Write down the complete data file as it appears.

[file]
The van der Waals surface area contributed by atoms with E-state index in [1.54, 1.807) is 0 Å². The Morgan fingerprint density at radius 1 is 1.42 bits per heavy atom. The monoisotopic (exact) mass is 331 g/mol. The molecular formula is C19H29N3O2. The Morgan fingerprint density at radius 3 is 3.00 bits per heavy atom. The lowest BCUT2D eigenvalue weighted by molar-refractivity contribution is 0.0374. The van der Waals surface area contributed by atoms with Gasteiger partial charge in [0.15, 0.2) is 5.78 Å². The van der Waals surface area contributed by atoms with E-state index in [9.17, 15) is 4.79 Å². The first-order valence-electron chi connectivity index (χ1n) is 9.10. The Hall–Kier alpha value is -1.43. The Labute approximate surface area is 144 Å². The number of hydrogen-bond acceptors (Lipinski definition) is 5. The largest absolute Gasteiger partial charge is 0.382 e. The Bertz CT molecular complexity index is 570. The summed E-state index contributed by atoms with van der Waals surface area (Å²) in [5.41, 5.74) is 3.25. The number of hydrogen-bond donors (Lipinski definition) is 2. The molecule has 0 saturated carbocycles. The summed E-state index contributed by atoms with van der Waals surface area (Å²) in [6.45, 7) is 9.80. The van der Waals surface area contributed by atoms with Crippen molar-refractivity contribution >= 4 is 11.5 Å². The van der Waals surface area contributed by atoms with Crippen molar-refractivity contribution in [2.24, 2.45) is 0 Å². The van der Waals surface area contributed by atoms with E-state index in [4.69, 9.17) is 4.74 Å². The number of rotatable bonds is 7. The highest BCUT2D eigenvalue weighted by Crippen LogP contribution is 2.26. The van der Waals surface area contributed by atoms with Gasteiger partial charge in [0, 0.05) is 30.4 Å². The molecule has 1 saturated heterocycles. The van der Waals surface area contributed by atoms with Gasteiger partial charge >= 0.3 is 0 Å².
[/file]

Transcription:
The van der Waals surface area contributed by atoms with E-state index in [1.54, 1.807) is 0 Å². The Morgan fingerprint density at radius 1 is 1.42 bits per heavy atom. The monoisotopic (exact) mass is 331 g/mol. The molecular formula is C19H29N3O2. The Morgan fingerprint density at radius 3 is 3.00 bits per heavy atom. The lowest BCUT2D eigenvalue weighted by molar-refractivity contribution is 0.0374. The van der Waals surface area contributed by atoms with Gasteiger partial charge in [0.15, 0.2) is 5.78 Å². The van der Waals surface area contributed by atoms with E-state index in [9.17, 15) is 4.79 Å². The first-order valence-electron chi connectivity index (χ1n) is 9.10. The Hall–Kier alpha value is -1.43. The Labute approximate surface area is 144 Å². The number of hydrogen-bond acceptors (Lipinski definition) is 5. The largest absolute Gasteiger partial charge is 0.382 e. The Bertz CT molecular complexity index is 570. The summed E-state index contributed by atoms with van der Waals surface area (Å²) in [5.41, 5.74) is 3.25. The number of hydrogen-bond donors (Lipinski definition) is 2. The molecule has 0 saturated carbocycles. The summed E-state index contributed by atoms with van der Waals surface area (Å²) in [6.45, 7) is 9.80. The van der Waals surface area contributed by atoms with Crippen molar-refractivity contribution >= 4 is 11.5 Å². The van der Waals surface area contributed by atoms with Crippen molar-refractivity contribution in [2.24, 2.45) is 0 Å². The van der Waals surface area contributed by atoms with E-state index in [4.69, 9.17) is 4.74 Å². The number of rotatable bonds is 7. The highest BCUT2D eigenvalue weighted by Crippen LogP contribution is 2.26. The van der Waals surface area contributed by atoms with Gasteiger partial charge in [0, 0.05) is 30.4 Å². The molecule has 1 saturated heterocycles. The van der Waals surface area contributed by atoms with Gasteiger partial charge >= 0.3 is 0 Å².